Morning minus Bob:
What NPR heard back
What about Bob?
For many of us, mornings in America will not be the same without
the voice of Bob Edwards to greet us. I have never met him, but I really consider
him a friend. He is a reliable source of information, has a voice that calms
me when terrible things are happening around the world. He is an American
—Sen. Dick Durbin (D-Ill.)
firing of the mellifluous Edwards, my morning companion through all these
years, portends bad things. The telling sign was not just that he was axed
as the program’s host but that no one can tell you why. At NPR, clearly
the most erudite of the networks, various officials descended into the juvenile
babble of TV executives, empty words spilling out of their mouths, as if they
were determined to fill airtime yet say nothing.
—Richard Cohen, Washington Post columnist
NPR executives seem to have forgotten about the public part of their title.
In commercial broadcasting, a beloved host who had presided over huge ratings
gains would almost never be nudged aside. Public broadcasting is valuable
precisely because it is relatively free from such worldly concerns. But it
is also, effectively, a public trust, and for the public to continue to trust
it, the institution needs to do a better job explaining its momentous decisions.
—unsigned editorial in the Chicago Tribune
Now, NPR is acting like any other big, powerful, dumb, clumsy, unfeeling, implacable, stonewalling, soulless bureaucracy that doesn’t know or care what its constituents need or want.
Oh, NPR will still be the best place for a smart grown-up to hear the news on the radio. Morning Edition will still be immeasurably more rewarding than the drivel of morning TV. There’s no doubt about that, even with Bob Edwards no longer at the anchor desk.
But it won’t be the same NPR, not in the hearts and minds of its listeners
—Robert P. Laurence, San Diego Union-Tribune
I do not understand the reasoning for this termination. Bob is the perfect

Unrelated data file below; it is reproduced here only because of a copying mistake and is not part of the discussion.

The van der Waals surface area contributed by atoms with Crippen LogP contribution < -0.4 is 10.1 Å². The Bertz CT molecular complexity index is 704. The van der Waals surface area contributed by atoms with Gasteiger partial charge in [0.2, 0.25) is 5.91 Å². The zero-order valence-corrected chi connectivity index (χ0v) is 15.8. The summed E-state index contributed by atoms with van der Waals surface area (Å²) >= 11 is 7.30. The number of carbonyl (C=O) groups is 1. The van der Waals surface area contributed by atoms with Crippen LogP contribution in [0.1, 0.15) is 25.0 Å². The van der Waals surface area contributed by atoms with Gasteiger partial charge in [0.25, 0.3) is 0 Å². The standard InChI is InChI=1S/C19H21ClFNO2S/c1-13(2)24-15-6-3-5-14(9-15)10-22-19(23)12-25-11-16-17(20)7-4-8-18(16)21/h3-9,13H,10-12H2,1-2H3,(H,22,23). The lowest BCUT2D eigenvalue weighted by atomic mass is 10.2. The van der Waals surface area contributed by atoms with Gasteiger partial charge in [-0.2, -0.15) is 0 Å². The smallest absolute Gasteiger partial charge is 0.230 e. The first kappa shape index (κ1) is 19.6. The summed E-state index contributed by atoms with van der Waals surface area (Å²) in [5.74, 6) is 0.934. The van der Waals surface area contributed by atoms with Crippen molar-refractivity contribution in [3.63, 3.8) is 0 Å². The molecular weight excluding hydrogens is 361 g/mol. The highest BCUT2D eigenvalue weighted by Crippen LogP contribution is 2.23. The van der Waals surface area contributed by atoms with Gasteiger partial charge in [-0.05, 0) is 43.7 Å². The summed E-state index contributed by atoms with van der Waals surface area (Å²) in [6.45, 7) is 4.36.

host — excellent reporting, a rare curiosity and skill for interviewing
in which he actually listens to what the interviewee says and follows up with
intelligent, thoughtful and respectful questions and genuine concern for the
listeners. His integrity shows through with every word.
—Christine Mullins, listener, Washington, D.C., in a letter to Current
NPR's programs earn audience loyalty, because they provide news and entertainment
that respect the intelligence of its listeners. However, such respect was
singularly missing from NPR's abrupt dismissal of Morning Edition host
Bob Edwards. The issue is not whether a change in programming is needed or
warranted. The issue is the arrogance NPR demonstrated in how it handled a
professional with whom many of its viewers have developed a personal listening
relationship over many years and even decades.
—Peters D. Willson, listener, Bethesda, Md., in a letter to Current
In listening to the interview, I was struck by Bob Edwards' more outgoing
and assertive personality versus what one normally hears in the morning. …
I wonder if Bob were just a little more like he was on your interview, whether
he would be leaving.
—Heidi J. Levin, listener, Chicago, in a letter to On the Media
I don’t know why this move was made by the network. It’s baffling.
If some stations were consulted in advance of this decision, WVXU was not
among them, nor were scores of other station managers I know around the country.
NPR’s “handling” of the public outcry has been deplorable.
It seems as though the storyline is changing and evolving with every passing
day. The network is now pointing the finger of blame at member stations that
supposedly “pushed” for the change. I don’t like any of
this and I don’t like the fact that we, as paying affiliate stations
and our members, have been treated so cavalierly.
—Jim King, director of radio, X-Star Radio Network, Cincinnati
My first reaction upon reading of Edwards’ replacement on the Web is
that I must have accidentally clicked on the satirical newspaper The Onion.
Come on, NPR, you can’t be serious. Edwards IS Morning Edition.
When he’s on vacation, we count the days until his return. Why mess
with success? What exactly is the point of this unnecessary change? Change
for change’s sake? Ridiculous!
—listener Dennis Higgins in a letter to the Seattle Times
Mine may be a minority opinion, but I for one will not miss Bob’s muddy
baritone and perfunctory, lazy delivery. As he reads scripted questions to
guests, I often hear boredom in his voice.
—listener Jim O’Grady, in a letter to Salon.com
The idea that NPR, of all places, was going to replace Edwards, of all people, with a younger anchor — a trophy anchor? — sent a chill of vulnerability down the spine of his baby boomer peers.
. . . Both the heave-ho and the reaction are an indication of the trouble Americans have coming to grips with the realities of the stretched life cycle. . . .
The room at the top has always been as narrow as the tip of a pyramid. For
some, the specter of a generation being pushed aside is as foreboding as the
ghost of Christmas future. For others, there is a fear that the older generation
will never step aside.
—Ellen Goodman, syndicated columnist
Web page posted April 12, 2004
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